HOW IT WORKS
INSPIRED provides patients with chronic obstructive pulmonary disease (COPD) with multidisciplinary team-based care in the hospital, during transitions to other care settings, and in the home. This team includes a certified respiratory educator (nurse or respiratory therapist), social worker or spiritual care provider, primary care physician, and pulmonologist. It provides patients and their caregivers with a tailored treatment plan and extensive education, including specific goals of care, action plans for COPD treatment, decision-support tools, and advanced end-of-life care plans. In some regions, INSPIRED targets people hospitalized within the last year; in other regions, it focuses on individuals who smoked a pack of cigarettes a year for 20 years. In most cases, the program targets moderate-to-severe COPD patients with a Medical Research Council dyspnea score of 3–5, with the intervention intensity tailored to disease severity. The program is mostly based in hospitals (where most intake and coordination occurs) or in primary care settings.
In an uncontrolled study of more than 2,000 patients across six sites, initial results demonstrated a 52 percent reduction in emergency department visits and 64 percent reduction in hospital admissions over one year. An estimated $260,000 CAD in health care costs were saved in the Ottawa region, after accounting for program costs of $50,000 CAD. INSPIRED is being scaled up in six Canadian regions, with more than 2,600 patients enrolled to date.
The program targets COPD patients in all care settings. There is a moderate degree of collaboration and information-sharing across all sites, with certified respiratory therapists serving as key coordinators. Education and counseling comprise a large share of staff time. The care team helps educate other providers on the value and content of action plans.
COPD’s symptoms and exacerbations can be reduced, but the condition is inherently life-limiting. Patients receive extensive education and training in self-management skills to increase autonomy. Comprehensive care of this type, with shared-action plans driven by patients and caregivers, is not typically available for COPD patients. The focus on spiritual counseling, end-of-life care, and palliative approaches throughout patient care is unusual for this population in Canada.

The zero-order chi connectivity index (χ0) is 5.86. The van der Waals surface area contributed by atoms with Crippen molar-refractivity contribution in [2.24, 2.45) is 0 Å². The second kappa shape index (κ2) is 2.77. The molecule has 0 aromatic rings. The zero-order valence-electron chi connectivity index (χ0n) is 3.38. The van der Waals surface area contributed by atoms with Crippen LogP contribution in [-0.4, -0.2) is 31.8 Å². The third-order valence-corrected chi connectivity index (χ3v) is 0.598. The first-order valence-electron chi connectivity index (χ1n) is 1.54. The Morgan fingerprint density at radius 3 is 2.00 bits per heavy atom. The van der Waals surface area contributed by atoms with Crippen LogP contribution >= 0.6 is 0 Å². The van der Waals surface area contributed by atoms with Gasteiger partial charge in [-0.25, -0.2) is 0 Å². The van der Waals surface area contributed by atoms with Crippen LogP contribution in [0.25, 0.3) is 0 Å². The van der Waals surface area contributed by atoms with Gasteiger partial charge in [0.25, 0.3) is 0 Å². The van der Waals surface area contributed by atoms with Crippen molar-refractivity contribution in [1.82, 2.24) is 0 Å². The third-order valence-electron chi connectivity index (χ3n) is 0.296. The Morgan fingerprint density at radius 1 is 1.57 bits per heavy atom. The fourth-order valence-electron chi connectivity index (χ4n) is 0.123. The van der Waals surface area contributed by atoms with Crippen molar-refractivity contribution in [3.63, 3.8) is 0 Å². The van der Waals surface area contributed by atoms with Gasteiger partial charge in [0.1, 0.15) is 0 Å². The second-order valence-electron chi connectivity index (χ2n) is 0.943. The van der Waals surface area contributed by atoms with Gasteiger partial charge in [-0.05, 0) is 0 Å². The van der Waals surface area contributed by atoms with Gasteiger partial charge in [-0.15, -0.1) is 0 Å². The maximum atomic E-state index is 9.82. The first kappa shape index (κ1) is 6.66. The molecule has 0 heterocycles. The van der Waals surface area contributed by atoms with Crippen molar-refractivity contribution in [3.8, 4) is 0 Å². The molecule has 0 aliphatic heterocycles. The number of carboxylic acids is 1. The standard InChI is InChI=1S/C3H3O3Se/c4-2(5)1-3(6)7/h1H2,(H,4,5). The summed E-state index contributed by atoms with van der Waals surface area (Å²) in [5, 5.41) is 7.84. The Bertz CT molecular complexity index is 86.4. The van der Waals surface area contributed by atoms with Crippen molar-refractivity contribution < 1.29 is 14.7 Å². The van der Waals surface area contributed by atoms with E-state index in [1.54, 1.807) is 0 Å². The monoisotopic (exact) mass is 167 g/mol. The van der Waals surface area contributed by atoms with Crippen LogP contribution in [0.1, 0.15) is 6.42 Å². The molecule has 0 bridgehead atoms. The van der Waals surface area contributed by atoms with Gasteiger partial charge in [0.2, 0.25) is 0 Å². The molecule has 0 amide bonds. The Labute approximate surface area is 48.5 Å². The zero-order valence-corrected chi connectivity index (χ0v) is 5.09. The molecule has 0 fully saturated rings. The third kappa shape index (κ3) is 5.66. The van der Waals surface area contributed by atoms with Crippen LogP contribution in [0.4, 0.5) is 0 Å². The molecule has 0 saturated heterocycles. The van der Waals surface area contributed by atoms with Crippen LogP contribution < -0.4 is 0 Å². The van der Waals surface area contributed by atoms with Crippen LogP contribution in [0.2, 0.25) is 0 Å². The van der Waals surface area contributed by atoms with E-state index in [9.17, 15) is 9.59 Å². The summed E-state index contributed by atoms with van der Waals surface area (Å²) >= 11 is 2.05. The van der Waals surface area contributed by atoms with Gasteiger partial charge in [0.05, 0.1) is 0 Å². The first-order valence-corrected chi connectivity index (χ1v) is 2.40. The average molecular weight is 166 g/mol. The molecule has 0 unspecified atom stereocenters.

The program can be led by family health teams, hospitals, home care agencies, or regional health authorities. The steering committee includes representatives from all these settings, with each providing staff and funding. Involvement of patients and caregivers in running the program varies across regions, but their engagement is an area of future focus for the model.
COPD is a priority condition, responsible for up to one-quarter of all hospitalizations. The model, developed in Nova Scotia, was spread to 19 sites to encompass every province, through a collaborative led by the Canadian Foundation for Healthcare Improvement (CFHI). This activity was followed by a scale collaborative across six regions, along with a range of smaller initiatives to address COPD across the country. The INSPIRED model is included in some bundled-care programs that incentivize collaboration across the continuum of care. The organization of primary care into multidisciplinary teams in some areas has facilitated spread.